I was on the phone yesterday with a prospective client who expressed concern from her board about losing control. “I know that we need to eventually start blogging and tweeting,” she said. “but our board members are concerned about losing control.” She went on to describe what I think are extremely valid concerns:
- Social media will open the flood gates to criticism about the organization.
- Social media will take away their control over the brand image.
- They won’t be able to control the resource requirements needed to do it right.
After listening to her concerns, I half-jokingly asked: “What if we showed them that they won’t lose any more control than they have now – no matter how much they dive into social media?”
“What do you mean?”, she asked.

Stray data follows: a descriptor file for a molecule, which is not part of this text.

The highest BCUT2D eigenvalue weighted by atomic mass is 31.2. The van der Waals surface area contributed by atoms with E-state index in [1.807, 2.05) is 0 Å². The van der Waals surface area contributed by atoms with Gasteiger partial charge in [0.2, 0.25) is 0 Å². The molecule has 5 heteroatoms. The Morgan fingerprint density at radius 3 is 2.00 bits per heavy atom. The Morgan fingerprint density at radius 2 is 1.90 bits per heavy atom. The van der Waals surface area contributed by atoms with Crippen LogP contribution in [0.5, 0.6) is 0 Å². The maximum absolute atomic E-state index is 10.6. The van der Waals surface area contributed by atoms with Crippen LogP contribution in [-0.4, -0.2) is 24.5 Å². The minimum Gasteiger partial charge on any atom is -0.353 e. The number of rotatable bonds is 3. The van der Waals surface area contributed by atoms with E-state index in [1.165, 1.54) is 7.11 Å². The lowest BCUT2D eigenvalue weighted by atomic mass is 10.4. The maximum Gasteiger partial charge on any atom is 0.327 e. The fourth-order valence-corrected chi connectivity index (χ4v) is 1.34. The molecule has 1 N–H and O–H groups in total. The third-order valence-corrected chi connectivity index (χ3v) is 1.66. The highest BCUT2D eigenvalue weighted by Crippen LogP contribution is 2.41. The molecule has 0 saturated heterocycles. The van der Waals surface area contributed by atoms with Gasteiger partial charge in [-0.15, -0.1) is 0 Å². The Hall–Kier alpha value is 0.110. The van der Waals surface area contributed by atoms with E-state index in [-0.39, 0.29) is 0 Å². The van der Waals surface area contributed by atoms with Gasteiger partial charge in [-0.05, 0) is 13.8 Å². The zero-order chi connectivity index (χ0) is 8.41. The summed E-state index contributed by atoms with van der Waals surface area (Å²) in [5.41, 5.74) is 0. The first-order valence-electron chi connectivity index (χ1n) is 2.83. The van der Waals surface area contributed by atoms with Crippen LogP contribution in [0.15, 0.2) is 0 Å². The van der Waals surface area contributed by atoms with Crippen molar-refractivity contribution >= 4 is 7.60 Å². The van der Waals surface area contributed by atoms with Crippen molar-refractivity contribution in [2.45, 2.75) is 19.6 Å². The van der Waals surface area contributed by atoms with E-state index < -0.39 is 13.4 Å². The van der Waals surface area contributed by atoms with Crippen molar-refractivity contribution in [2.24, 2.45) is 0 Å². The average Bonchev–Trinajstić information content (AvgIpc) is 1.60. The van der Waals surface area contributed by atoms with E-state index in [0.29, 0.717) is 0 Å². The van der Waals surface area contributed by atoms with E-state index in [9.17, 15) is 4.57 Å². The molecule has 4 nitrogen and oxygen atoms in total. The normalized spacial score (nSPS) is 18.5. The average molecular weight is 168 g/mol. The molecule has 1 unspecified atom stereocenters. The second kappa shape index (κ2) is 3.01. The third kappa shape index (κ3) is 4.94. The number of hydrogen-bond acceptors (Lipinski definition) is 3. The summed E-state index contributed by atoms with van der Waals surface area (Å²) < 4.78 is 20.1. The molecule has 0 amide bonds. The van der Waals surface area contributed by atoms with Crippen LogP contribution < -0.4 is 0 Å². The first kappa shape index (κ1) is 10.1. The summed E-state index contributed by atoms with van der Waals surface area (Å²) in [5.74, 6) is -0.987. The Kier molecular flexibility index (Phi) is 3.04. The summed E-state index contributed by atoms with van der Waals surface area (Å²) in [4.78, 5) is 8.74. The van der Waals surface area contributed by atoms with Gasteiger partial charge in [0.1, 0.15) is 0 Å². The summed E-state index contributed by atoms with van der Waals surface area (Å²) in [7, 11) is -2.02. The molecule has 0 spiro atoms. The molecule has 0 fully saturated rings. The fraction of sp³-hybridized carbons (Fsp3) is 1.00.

Loss of control is a non-issue
I went on to explain that, for the most part, the issue of control has not been effected by the advent of social media.
Potential donors still have complete control over two things:
- Whether they choose to donate money to your non-profit or not.
- What they say to their friends about your non-profit.
And likewise, non-profits still have control over many things:
- The price of their products (donations and how they are spent).
- Who buys their products (channels of fundraising).
- How they treat their or donors.
- How they treat their employees.
- How much value they create in their community.
->Also see visual.
Only the volume has changed
How companies can control social media
A customer’s experience of a product is largely controlled by the company. And even in the case where a customer has a crap experience because of a “bad apple” employee or an honest mistake, the company still has complete control over making things right. In this sense, companies have a substantial ability to “control” what people say about them.
For some organizations though, it might be easier to blame social media than to admit losing control over the business.